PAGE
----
Get Pre-Approved for a Mortgage Loan
Getting pre-approved for a home mortgage loan is the first step to getting the actual loan. Through this process, a mortgage lender or broker will review your qualifying criteria (credit score, income, debt, etc.) to determine how much they are willing to loan you.
If you're ready to take the first step, use the link provided above. If you'd rather learn more about the pre-approval process first, continue reading below. We have compiled all of the information you need to understand this step in the mortgage process.
Mortgage Pre-approval Explained
When you get pre-approved for a mortgage loan, you are essentially finding out how much money a particular lender is willing to lend you. The word "particular" is a key part of that last sentence, because Lender 'A' might be willing to give you more or less money than Lender 'B.' They all have slightly different underwriting and approval guidelines. But let's stay on track here.
Pre-approval goes a step further than pre-qualification, which is just a basic review of your finances. Through this process, a lender will review your finances in greater detail and will pre-approve you for a certain amount. Before we go any further (and before I confuse you with any more lingo), let's define each of these similar-sounding terms:
Pre-qualification -- The process of determining how much a borrower (home buyer) can afford to borrow, based on a basic review of their finances. Gives you a general idea of what you can borrow. Generally does not require a formal mortgage application. Pre-qualification is non-binding, which means there is no guarantee you'll actually get approved for this amount.
Pre-approval -- Similar to the pre-qualification process described above, but based on a more in-depth review of the borrower's financial history. Gives you a more accurate idea of how much you can borrow. Generally requires a mortgage application. This process takes place before you have selected a home, which distinguishes it from the final approval described below. Pre-qualification is non-binding.
Approval -- This is the final approval by the mortgage lender. It takes place after you have chosen a home and made an offer. It usually requires a home appraisal as well.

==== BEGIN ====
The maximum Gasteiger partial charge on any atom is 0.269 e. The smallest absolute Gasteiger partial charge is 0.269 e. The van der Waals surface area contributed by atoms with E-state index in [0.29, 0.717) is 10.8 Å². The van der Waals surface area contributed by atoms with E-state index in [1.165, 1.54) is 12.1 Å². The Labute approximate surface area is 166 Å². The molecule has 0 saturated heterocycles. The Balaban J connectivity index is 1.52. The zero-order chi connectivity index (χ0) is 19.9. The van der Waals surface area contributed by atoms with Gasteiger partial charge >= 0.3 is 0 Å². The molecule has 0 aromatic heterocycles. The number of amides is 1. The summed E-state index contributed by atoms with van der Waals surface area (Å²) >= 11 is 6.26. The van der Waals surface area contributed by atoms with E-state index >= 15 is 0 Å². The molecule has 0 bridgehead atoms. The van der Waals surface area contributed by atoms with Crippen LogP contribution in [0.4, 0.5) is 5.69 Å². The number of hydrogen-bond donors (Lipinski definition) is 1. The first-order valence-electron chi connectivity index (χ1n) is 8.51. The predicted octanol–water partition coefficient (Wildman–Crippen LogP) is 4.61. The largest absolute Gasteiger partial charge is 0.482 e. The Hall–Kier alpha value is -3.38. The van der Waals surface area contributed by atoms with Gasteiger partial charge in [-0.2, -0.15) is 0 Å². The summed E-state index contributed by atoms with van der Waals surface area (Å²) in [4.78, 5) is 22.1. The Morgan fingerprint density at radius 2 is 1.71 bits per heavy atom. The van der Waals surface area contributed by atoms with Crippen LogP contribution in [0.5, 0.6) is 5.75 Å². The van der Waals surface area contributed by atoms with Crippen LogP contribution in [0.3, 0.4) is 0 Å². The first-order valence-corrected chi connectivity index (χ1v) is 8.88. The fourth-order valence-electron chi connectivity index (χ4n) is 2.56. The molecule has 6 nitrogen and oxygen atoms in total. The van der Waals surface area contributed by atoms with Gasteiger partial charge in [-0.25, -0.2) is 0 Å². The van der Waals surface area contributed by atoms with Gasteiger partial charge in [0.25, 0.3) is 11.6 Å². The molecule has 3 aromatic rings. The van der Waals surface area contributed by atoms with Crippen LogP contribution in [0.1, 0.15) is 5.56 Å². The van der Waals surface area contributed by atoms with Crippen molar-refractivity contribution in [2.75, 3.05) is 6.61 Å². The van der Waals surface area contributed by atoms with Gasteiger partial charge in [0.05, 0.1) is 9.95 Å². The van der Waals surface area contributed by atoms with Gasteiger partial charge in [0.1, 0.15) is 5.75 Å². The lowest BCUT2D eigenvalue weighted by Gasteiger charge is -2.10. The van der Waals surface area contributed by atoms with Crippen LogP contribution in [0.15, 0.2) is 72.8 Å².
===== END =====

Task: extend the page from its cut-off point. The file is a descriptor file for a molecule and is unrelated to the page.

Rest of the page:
So there you have them -- the three mortgage terms that create the most confusion among first-time home buyers. I hope this clears things up for you. Here's something else to keep in mind...
Which Steps Are Necessary in the Approval Process?
If you wanted to, you could skip the first two steps listed above -- but obviously not the last step. Theoretically, you could start house hunting before you even get a pre-qual or pre-approval letter from a lender. Or, you could skip the pre-qualification process and request a more thorough pre-approval review, right from the start.
What's my advice? I recommend the second path I just described. I recommend that you apply for the pre-approval process before you hire an agent or start looking at houses. Here's why:
Being pre-approved for a home loan helps you in other ways as well. For one thing, it shows the sellers that you're capable of buying their home. This can give you a leg up during the offer process, especially when multiple buyers are competing for the house. When you've been pre-approved by a mortgage lender, it's the next best thing to having the money in hand. Of course, the pre-approval is not a binding agreement, so you don't know for sure if you'll get final approval for that amount. But it gives you a pretty good idea of what to expect.
If you'd like to get started right away, just click on the link above and provide the information requested on the following page. Or, if you'd like to learn more about the mortgage pre-approval process before venturing into it, you should refer to the information below.
How to Get Pre-approved in 2010
Okay. Let's get specific here. What does it take to get pre-approved for a mortgage loan in the 2010 (post-recession) economy? As we discussed earlier, it varies from one lender to the next and also from one borrower to the next. There are many variables at play. But there are certain things you need to have going for you, regardless of which lender you choose.
Here are some things you should strive for in 2010, if you want to get approved for a mortgage with a decent interest rate:
Let's talk credit scores. If you want to get pre-approved for a loan (just to get your foot in the door), you'll probably need a FICO score of 650 or above. Not written in stone. Just an average. If you want to qualify for the best rates, you'll probably need a 760 or above.
You'll also need a down payment of some kind. The size will vary based on the type of the loan and other factors. FHA loans require 3.5% down, and traditional loans require anywhere from 5% - 20% down. This won't be needed for pre-qualification or pre-approval, but it will be for the final approval. The lender will check your bank statement to make sure you can afford it.
Your debt-to-income ratio will also be reviewed. This ratio compares how much money you pay toward your debts each month, relative to your overall income. If you're buried in debt, you probably won't get pre-approved for a home loan.
You will need a certain level of income to get approved for a mortgage loan. Lenders have different guidelines in this area too, so the minimum requirements will vary.
In closing, I'd like to point out the difference between mortgage approval and affordability. It's possible to get approved for a loan that's too big for you. It happens all the time, and it's a leading cause of foreclosure. Just because you get pre-approved for a certain amount doesn't necessarily mean you can afford that amount. So you should determine your home-buying budget before we get started on your pre-qualifiaction.
Source: Home Buying Institute
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